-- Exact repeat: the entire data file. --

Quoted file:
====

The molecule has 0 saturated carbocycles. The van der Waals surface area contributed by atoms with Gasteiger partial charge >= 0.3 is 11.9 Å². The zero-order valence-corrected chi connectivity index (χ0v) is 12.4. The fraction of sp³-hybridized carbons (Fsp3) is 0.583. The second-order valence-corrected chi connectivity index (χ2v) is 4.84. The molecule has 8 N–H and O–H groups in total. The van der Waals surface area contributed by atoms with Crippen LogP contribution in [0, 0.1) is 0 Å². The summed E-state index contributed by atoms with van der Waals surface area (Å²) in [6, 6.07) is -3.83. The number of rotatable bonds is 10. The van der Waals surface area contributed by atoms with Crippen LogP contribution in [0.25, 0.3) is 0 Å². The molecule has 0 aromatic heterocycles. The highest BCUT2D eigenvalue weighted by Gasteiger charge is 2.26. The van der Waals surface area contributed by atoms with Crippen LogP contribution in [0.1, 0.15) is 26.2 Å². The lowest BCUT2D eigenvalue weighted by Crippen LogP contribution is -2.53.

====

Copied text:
The molecule has 0 saturated carbocycles. The van der Waals surface area contributed by atoms with Gasteiger partial charge >= 0.3 is 11.9 Å². The zero-order valence-corrected chi connectivity index (χ0v) is 12.4. The fraction of sp³-hybridized carbons (Fsp3) is 0.583. The second-order valence-corrected chi connectivity index (χ2v) is 4.84. The molecule has 8 N–H and O–H groups in total. The van der Waals surface area contributed by atoms with Crippen LogP contribution in [0, 0.1) is 0 Å². The summed E-state index contributed by atoms with van der Waals surface area (Å²) in [6, 6.07) is -3.83. The number of rotatable bonds is 10. The van der Waals surface area contributed by atoms with Crippen LogP contribution in [0.25, 0.3) is 0 Å². The molecule has 0 aromatic heterocycles. The highest BCUT2D eigenvalue weighted by Gasteiger charge is 2.26. The van der Waals surface area contributed by atoms with Crippen LogP contribution in [0.1, 0.15) is 26.2 Å². The lowest BCUT2D eigenvalue weighted by Crippen LogP contribution is -2.53.